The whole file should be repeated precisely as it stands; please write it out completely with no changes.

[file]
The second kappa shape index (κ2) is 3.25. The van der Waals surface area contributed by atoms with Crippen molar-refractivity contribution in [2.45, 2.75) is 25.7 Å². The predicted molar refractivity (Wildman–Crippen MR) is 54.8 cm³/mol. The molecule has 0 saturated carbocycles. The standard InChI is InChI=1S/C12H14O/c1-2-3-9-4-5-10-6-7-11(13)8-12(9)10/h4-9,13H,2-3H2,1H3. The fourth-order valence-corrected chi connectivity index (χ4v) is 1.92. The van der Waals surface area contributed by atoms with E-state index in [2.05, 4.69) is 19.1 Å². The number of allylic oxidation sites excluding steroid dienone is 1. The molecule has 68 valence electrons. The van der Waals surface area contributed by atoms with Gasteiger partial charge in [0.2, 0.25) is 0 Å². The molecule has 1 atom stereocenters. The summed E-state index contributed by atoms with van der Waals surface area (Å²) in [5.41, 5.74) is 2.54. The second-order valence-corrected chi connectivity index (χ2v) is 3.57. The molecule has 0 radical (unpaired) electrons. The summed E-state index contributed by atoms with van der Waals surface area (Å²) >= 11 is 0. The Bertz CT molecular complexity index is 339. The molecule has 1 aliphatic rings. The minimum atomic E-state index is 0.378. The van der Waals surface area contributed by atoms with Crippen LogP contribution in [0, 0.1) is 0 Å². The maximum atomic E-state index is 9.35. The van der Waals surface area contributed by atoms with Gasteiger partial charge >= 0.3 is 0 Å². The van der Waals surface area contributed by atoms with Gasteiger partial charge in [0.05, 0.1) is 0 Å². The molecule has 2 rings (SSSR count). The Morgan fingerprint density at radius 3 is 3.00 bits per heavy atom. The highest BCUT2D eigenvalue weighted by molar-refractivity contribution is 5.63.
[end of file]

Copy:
The second kappa shape index (κ2) is 3.25. The van der Waals surface area contributed by atoms with Crippen molar-refractivity contribution in [2.45, 2.75) is 25.7 Å². The predicted molar refractivity (Wildman–Crippen MR) is 54.8 cm³/mol. The molecule has 0 saturated carbocycles. The standard InChI is InChI=1S/C12H14O/c1-2-3-9-4-5-10-6-7-11(13)8-12(9)10/h4-9,13H,2-3H2,1H3. The fourth-order valence-corrected chi connectivity index (χ4v) is 1.92. The van der Waals surface area contributed by atoms with E-state index in [2.05, 4.69) is 19.1 Å². The number of allylic oxidation sites excluding steroid dienone is 1. The molecule has 68 valence electrons. The van der Waals surface area contributed by atoms with Gasteiger partial charge in [0.2, 0.25) is 0 Å². The molecule has 1 atom stereocenters. The summed E-state index contributed by atoms with van der Waals surface area (Å²) in [5.41, 5.74) is 2.54. The second-order valence-corrected chi connectivity index (χ2v) is 3.57. The molecule has 0 radical (unpaired) electrons. The summed E-state index contributed by atoms with van der Waals surface area (Å²) >= 11 is 0. The Bertz CT molecular complexity index is 339. The molecule has 1 aliphatic rings. The minimum atomic E-state index is 0.378. The van der Waals surface area contributed by atoms with Crippen LogP contribution in [0, 0.1) is 0 Å². The maximum atomic E-state index is 9.35. The van der Waals surface area contributed by atoms with Gasteiger partial charge >= 0.3 is 0 Å². The van der Waals surface area contributed by atoms with Gasteiger partial charge in [0.05, 0.1) is 0 Å². The molecule has 2 rings (SSSR count). The Morgan fingerprint density at radius 3 is 3.00 bits per heavy atom. The highest BCUT2D eigenvalue weighted by molar-refractivity contribution is 5.63.